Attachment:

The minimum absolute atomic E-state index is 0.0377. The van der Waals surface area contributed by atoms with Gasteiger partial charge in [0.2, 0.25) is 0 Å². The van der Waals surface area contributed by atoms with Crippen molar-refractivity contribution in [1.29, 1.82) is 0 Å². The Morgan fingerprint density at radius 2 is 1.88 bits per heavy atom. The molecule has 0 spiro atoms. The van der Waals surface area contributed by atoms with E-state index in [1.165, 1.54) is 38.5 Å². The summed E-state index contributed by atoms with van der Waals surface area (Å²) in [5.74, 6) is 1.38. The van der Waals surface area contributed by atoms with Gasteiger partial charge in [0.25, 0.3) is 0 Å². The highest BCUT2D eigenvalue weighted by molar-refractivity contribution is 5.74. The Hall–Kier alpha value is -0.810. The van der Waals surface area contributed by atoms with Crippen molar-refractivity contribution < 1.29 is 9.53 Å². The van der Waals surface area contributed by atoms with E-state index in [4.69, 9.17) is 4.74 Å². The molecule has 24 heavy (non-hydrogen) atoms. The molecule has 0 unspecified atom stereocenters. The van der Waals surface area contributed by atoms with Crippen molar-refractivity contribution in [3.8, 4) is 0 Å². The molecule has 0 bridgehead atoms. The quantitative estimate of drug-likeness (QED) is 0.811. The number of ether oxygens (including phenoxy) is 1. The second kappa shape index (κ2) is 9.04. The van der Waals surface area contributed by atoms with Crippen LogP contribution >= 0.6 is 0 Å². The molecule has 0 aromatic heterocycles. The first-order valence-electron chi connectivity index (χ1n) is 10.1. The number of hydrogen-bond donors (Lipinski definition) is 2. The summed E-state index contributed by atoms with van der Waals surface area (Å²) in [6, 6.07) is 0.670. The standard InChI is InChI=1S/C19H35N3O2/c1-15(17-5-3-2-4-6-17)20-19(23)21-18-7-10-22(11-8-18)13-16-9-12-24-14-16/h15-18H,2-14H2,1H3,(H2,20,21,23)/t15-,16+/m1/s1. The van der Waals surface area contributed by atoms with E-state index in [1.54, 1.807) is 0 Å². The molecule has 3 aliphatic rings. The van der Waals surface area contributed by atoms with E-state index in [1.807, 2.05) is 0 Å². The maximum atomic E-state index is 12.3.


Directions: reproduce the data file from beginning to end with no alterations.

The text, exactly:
The minimum absolute atomic E-state index is 0.0377. The van der Waals surface area contributed by atoms with Gasteiger partial charge in [0.2, 0.25) is 0 Å². The van der Waals surface area contributed by atoms with Crippen molar-refractivity contribution in [1.29, 1.82) is 0 Å². The Morgan fingerprint density at radius 2 is 1.88 bits per heavy atom. The molecule has 0 spiro atoms. The van der Waals surface area contributed by atoms with E-state index in [1.165, 1.54) is 38.5 Å². The summed E-state index contributed by atoms with van der Waals surface area (Å²) in [5.74, 6) is 1.38. The van der Waals surface area contributed by atoms with Gasteiger partial charge in [0.25, 0.3) is 0 Å². The highest BCUT2D eigenvalue weighted by molar-refractivity contribution is 5.74. The Hall–Kier alpha value is -0.810. The van der Waals surface area contributed by atoms with Crippen molar-refractivity contribution < 1.29 is 9.53 Å². The van der Waals surface area contributed by atoms with E-state index in [4.69, 9.17) is 4.74 Å². The molecule has 24 heavy (non-hydrogen) atoms. The molecule has 0 unspecified atom stereocenters. The van der Waals surface area contributed by atoms with Crippen molar-refractivity contribution in [3.8, 4) is 0 Å². The molecule has 0 bridgehead atoms. The quantitative estimate of drug-likeness (QED) is 0.811. The number of ether oxygens (including phenoxy) is 1. The second kappa shape index (κ2) is 9.04. The van der Waals surface area contributed by atoms with Crippen LogP contribution >= 0.6 is 0 Å². The molecule has 0 aromatic heterocycles. The first-order valence-electron chi connectivity index (χ1n) is 10.1. The number of hydrogen-bond donors (Lipinski definition) is 2. The summed E-state index contributed by atoms with van der Waals surface area (Å²) in [6, 6.07) is 0.670. The standard InChI is InChI=1S/C19H35N3O2/c1-15(17-5-3-2-4-6-17)20-19(23)21-18-7-10-22(11-8-18)13-16-9-12-24-14-16/h15-18H,2-14H2,1H3,(H2,20,21,23)/t15-,16+/m1/s1. The van der Waals surface area contributed by atoms with E-state index in [1.54, 1.807) is 0 Å². The molecule has 3 aliphatic rings. The van der Waals surface area contributed by atoms with E-state index in [1.807, 2.05) is 0 Å². The maximum atomic E-state index is 12.3.